How To Earn More With Global DeFi and Liquidity Pools

 


 


The creation of blockchain and cryptocurrencies have brought a slew of proposed changes to our economic system. The immutable ledger system, after all, offers many features that have traditionally been performed by people – people who can make mistakes, people who can forget things and people who can be corrupt.

It is then not a surprise that DeFi has grown quickly among the largest blockchain-based systems: It pretends to completely overhaul our financial systems so we no longer have to depend on banks, with their biases and double-standards, for everything. Instead, with blockchain and intelligent use of smart contracts, most transactions that would require a financial institution these days can be automated.

 

How does it work?

 

Different DeFi providers will offer different services, so there isn’t a single standard. Among the more common features, partly due to the lower need for external infrastructure or legal arrangements is distributed cryptocurrency exchanges – much like Uniswap, which has been slowly growing over the last year.

There’s one thing that all DeFisystem depends on, however, and that thing is liquidity pools.

 

What is a liquidity pool?

 

DeFi systems are entirely automated, and they rely on the community itself to work. While a traditional bank usually handles the funds from its customers’ savings accounts or fixed-term deposits to provide services like loans and mortgages for other customers, that’s not an option on DeFi systems. Hence why liquidity pools exist.

Liquidity pools are exactly what their name says: They’re the funds of the DeFi system, and where any services rendered come from. Unlike with banks, however, DeFi systems don’t have investors to fund, so these pools come from users on the blockchain.

The way this works is, users deposit some of their crypto on liquidity pools to help fund and boost the DeFi system of their choice. Depending on the liquidity pool the user will have certain restrictions – be it on amount, type, or quantities of crypto he can deposit – and in exchange, the user gets a small amount of money fromtransactions on the pool. It’s a bit like having a savings account at the bank, except that the interest rate here isn’t set and depends on how much use the pool sees.

 

Which liquidity pools are best?

 

Usually, the overall best liquidity pool for a person will depend on that person – which tokens they own, how much they own, and however they wish to invest or deposit them. However, as with everything, there are certain pools and DeFi systems that are currently more popular than others. A few of them are:

 

Uniswap

Already mentioned above, Uniswap has grown quickly over the last year to become the largest decentralized, fully automated crypto exchange in the world. While it only supports Ethereum-based ETH and ERC-20 tokens (so no Bitcoin here,) it’s a very popular system among traders in the Ethereum network.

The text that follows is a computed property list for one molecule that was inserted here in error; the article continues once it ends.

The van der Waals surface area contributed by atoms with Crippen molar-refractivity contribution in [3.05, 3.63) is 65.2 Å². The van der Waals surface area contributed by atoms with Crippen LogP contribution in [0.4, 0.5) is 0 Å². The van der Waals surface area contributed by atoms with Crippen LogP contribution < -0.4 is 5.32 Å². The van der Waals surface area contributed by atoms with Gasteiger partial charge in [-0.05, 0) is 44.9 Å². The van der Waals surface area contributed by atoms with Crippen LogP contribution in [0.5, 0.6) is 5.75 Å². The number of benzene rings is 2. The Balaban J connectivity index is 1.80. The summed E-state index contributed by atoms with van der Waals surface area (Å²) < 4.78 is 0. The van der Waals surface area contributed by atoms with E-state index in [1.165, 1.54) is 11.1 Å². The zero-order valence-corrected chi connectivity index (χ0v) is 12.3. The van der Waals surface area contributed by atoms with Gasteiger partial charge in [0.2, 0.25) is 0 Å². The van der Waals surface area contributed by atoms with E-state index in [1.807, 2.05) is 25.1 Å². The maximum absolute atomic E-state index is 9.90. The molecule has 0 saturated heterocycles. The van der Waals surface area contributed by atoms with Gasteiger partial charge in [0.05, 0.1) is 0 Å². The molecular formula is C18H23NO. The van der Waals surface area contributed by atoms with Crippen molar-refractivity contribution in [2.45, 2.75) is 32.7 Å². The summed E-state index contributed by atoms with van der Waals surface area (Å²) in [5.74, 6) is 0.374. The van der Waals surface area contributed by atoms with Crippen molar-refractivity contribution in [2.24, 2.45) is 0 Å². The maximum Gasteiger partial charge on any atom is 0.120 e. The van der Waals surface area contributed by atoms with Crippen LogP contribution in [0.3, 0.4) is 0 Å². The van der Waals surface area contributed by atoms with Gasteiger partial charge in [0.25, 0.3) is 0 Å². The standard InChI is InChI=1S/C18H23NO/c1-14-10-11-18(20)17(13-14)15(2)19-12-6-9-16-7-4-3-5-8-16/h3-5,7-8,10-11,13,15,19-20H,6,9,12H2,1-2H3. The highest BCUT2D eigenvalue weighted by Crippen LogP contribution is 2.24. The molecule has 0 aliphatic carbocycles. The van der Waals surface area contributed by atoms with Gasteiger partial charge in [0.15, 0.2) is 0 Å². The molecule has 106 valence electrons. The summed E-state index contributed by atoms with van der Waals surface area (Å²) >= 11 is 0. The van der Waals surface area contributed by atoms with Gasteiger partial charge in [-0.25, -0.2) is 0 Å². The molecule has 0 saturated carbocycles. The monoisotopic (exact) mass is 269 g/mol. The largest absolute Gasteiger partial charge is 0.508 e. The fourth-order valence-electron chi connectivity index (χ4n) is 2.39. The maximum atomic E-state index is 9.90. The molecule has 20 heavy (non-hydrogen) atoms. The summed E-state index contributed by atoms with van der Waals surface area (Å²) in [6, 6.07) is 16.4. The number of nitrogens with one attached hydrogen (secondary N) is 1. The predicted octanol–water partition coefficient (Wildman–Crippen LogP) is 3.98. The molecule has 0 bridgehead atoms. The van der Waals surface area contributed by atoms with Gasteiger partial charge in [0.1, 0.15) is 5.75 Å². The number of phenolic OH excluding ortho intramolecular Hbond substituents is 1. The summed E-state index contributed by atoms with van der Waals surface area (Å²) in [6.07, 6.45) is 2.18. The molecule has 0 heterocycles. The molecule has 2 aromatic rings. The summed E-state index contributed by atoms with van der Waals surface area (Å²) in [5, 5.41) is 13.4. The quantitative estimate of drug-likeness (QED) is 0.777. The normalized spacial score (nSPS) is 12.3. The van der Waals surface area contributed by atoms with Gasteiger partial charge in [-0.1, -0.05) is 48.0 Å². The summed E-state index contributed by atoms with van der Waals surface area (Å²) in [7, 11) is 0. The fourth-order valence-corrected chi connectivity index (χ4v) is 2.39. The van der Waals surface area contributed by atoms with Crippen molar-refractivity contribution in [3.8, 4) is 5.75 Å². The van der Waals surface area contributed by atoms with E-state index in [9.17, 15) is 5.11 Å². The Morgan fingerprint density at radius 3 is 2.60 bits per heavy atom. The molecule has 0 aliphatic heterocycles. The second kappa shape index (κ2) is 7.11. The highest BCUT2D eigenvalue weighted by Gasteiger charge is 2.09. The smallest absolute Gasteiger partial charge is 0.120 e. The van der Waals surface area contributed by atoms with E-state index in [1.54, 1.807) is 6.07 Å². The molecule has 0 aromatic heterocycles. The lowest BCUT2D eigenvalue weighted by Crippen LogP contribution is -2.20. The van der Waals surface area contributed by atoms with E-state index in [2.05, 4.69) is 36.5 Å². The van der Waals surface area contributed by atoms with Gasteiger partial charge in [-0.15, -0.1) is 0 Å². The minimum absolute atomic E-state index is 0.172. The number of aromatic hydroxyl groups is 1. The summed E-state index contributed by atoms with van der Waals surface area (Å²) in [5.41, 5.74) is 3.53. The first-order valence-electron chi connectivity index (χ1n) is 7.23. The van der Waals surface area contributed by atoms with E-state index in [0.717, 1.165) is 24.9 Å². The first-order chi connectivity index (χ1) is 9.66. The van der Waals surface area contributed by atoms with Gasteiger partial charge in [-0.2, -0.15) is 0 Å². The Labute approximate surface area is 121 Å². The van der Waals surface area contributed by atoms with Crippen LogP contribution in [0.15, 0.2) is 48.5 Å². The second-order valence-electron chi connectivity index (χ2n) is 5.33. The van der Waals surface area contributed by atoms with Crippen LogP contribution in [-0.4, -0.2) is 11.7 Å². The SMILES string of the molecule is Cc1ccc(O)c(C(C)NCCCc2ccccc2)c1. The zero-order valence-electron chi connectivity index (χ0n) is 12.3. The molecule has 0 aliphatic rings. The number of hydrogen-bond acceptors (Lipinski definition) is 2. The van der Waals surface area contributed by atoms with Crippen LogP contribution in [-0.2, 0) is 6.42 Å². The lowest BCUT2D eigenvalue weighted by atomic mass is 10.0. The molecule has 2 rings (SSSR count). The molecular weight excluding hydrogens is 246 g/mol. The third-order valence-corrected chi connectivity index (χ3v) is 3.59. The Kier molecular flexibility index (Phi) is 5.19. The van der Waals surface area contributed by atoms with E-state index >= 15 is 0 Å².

Uniswap charges 0.3% of every transaction on token exchanges and then distributes these earnings among all liquidity providers for that given trading pair, usually by adding them to the pool itself. Its only requirement is that cryptocurrencies must be deposited in pairs of equal value, as single-crypto deposits are not allowed.

 

dYdX

Another decentralized exchange, dYdX is known mostly among traders due to its ease of use and open support for leverage trading – allowing for instant, seamless trading that doesn’t depend on offer and demand, although it does depend on existing liquidity.

Some of dYdX’s most commonly touted features besides the decentralized exchange itself are 10x leverage on ETH collaterals, support for Bitcoin futures, and lending of crypto tokens.

 

Curve Finance

Curve Finance brings its own twist to the DeFi environment, making it particular enough to be featured here. Specifically, Curve is a specialized trading exchange that deals exclusively on stablecoin trading. While it might sound weird to have an exchange where people can essentially trade USD for other USD, the wide array of existing stablecoins all have different uses, as not all exchanges or traders accept just any stablecoin – many have their own preferences.

Curve’s interface isn’t as flashy as that of other exchanges, instead going for an old-fashioned look. However, that doesn’t make it particularly difficult to use since some of the features that other exchanges see as needs, such as price charts, Curve can do without. And while its use is somewhat niche, it has still managed to become one of the main examples of DeFi in our current blockchain landscape.

 

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